Facts About The Mediterranean Diet.

It seems as though the media popularizes new fad diets before you can even get to the grocery store to follow the last celebrity endorsed eating plan. Names like Paleo diet, gluten-free diet, and wheat belly are thrown around and mixed up almost constantly. What many people forget, however, is that the word “diet” does not always mean restriction; it is simply a way of eating. The eating plan that is recommended by the Dietary Guidelines for Americans is the Mediterranean diet, and is followed by people all over the world because of its many health benefits. Make no mistake, the Mediterranean diet is definitely not restricting. With a focus on fresh fruits, vegetables, and seafood, while still allowing all your favorites in moderation, what’s not to love?

The Mediterranean diet is a the typical way of eating in many countries that border the Mediterranean Sea including Libya, Morocco, Israel, Lebanon, Greece, Monaco, and several others. Unlike Americans, those who follow the Mediterranean diet tend to have up to six small meals throughout the day. The meals are primarily composed of plant-based foods, whole grains, legumes, oils, and nuts. Red meat is limited and butter is generally replaced with healthy fats such as olives, avocado and olive oil. Another focus of the Mediterranean diet is the use of spices and herbs to flavor food rather than salt. All of these factors make this a diet that promotes a healthy lifestyle and reduces heart disease risk.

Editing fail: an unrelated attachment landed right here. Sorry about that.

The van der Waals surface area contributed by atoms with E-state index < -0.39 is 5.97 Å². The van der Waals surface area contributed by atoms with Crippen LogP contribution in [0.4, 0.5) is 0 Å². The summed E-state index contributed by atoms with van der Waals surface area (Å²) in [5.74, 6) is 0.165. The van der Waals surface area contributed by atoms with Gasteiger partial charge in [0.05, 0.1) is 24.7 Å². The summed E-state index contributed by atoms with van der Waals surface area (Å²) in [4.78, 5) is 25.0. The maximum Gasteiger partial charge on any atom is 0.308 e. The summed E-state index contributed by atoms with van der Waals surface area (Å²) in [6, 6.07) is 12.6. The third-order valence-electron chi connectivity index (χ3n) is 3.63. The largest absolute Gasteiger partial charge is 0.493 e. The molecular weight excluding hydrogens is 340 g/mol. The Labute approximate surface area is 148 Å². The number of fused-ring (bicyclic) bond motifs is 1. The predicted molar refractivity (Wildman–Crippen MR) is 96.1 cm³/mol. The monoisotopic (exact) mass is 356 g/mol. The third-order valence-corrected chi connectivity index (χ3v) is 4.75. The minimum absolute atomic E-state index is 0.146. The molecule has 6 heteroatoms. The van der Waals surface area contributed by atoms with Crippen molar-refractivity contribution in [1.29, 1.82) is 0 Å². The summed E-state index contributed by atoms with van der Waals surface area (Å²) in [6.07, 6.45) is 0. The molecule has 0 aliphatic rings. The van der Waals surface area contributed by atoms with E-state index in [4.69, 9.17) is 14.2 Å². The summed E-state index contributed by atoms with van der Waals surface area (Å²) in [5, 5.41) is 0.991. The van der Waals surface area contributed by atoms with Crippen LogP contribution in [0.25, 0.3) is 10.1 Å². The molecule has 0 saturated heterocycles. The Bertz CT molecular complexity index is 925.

Following the Mediterranean diet is easy and delicious but takes planning! Here are some key items to pick up on your next trip to the grocery or in your college’s dining halls:

  • Olive oil:  This healthy butter alternative can be used to cook vegetables and fish. Olive oil is also great mixed with vinegar as a salad dressing!
  • Fish:  Naturally high protein and low fat, fish is a main component of the Mediterranean diet. Fish is also high in important omega-3s, which aid a healthy metabolism.
  • Nuts: Although high in fat, nuts contain healthy fats, are high in protein and may help lower cholesterol.
  • Fruits and vegetables: These fresh foods are full of vitamins and make for the perfect snack food.
  • Whole grains: Bread and unrefined cereals are a large part of the Mediterranean diet. Whole grains are heart healthy because they are loaded with fiber, and when fresh-baked, have little to no trans fat. Try dipping whole grain bread into olive oil!
  • Cheese and yogurt: Although dairy is consumed in moderation, calcium and vitamin D are typically obtained through Greek yogurt and feta cheese.

If hummus, bruschetta, pesto, pitas, olives, and herbs are already staples of your diet, you’re on the right track to true Mediterranean eating. With the Mediterranean eating plan, it’s easy to ditch the dieting and eat fresh, heart-healthy food.

Photo Credit: FBM

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